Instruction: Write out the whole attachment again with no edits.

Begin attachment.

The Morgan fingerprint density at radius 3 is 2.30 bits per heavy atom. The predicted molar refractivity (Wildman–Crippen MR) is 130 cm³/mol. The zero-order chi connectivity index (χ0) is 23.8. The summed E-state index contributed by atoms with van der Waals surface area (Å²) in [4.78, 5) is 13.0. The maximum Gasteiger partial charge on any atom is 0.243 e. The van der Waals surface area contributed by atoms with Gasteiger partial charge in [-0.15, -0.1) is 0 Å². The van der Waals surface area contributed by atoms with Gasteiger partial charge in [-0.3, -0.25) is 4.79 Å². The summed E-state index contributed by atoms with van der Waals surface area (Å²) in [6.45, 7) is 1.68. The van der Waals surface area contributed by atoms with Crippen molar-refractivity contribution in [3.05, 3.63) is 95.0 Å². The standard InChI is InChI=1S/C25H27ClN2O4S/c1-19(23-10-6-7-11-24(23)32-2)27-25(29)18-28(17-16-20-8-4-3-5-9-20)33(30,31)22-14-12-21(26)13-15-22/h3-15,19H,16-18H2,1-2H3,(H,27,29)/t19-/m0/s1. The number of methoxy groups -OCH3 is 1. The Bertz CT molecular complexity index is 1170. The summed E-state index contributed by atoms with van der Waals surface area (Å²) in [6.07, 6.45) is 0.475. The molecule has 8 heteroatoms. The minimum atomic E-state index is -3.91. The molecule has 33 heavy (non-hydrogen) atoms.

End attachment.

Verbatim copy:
The Morgan fingerprint density at radius 3 is 2.30 bits per heavy atom. The predicted molar refractivity (Wildman–Crippen MR) is 130 cm³/mol. The zero-order chi connectivity index (χ0) is 23.8. The summed E-state index contributed by atoms with van der Waals surface area (Å²) in [4.78, 5) is 13.0. The maximum Gasteiger partial charge on any atom is 0.243 e. The van der Waals surface area contributed by atoms with Gasteiger partial charge in [-0.15, -0.1) is 0 Å². The van der Waals surface area contributed by atoms with Gasteiger partial charge in [-0.3, -0.25) is 4.79 Å². The summed E-state index contributed by atoms with van der Waals surface area (Å²) in [6.45, 7) is 1.68. The van der Waals surface area contributed by atoms with Crippen molar-refractivity contribution in [3.05, 3.63) is 95.0 Å². The standard InChI is InChI=1S/C25H27ClN2O4S/c1-19(23-10-6-7-11-24(23)32-2)27-25(29)18-28(17-16-20-8-4-3-5-9-20)33(30,31)22-14-12-21(26)13-15-22/h3-15,19H,16-18H2,1-2H3,(H,27,29)/t19-/m0/s1. The number of methoxy groups -OCH3 is 1. The Bertz CT molecular complexity index is 1170. The summed E-state index contributed by atoms with van der Waals surface area (Å²) in [6.07, 6.45) is 0.475. The molecule has 8 heteroatoms. The minimum atomic E-state index is -3.91. The molecule has 33 heavy (non-hydrogen) atoms.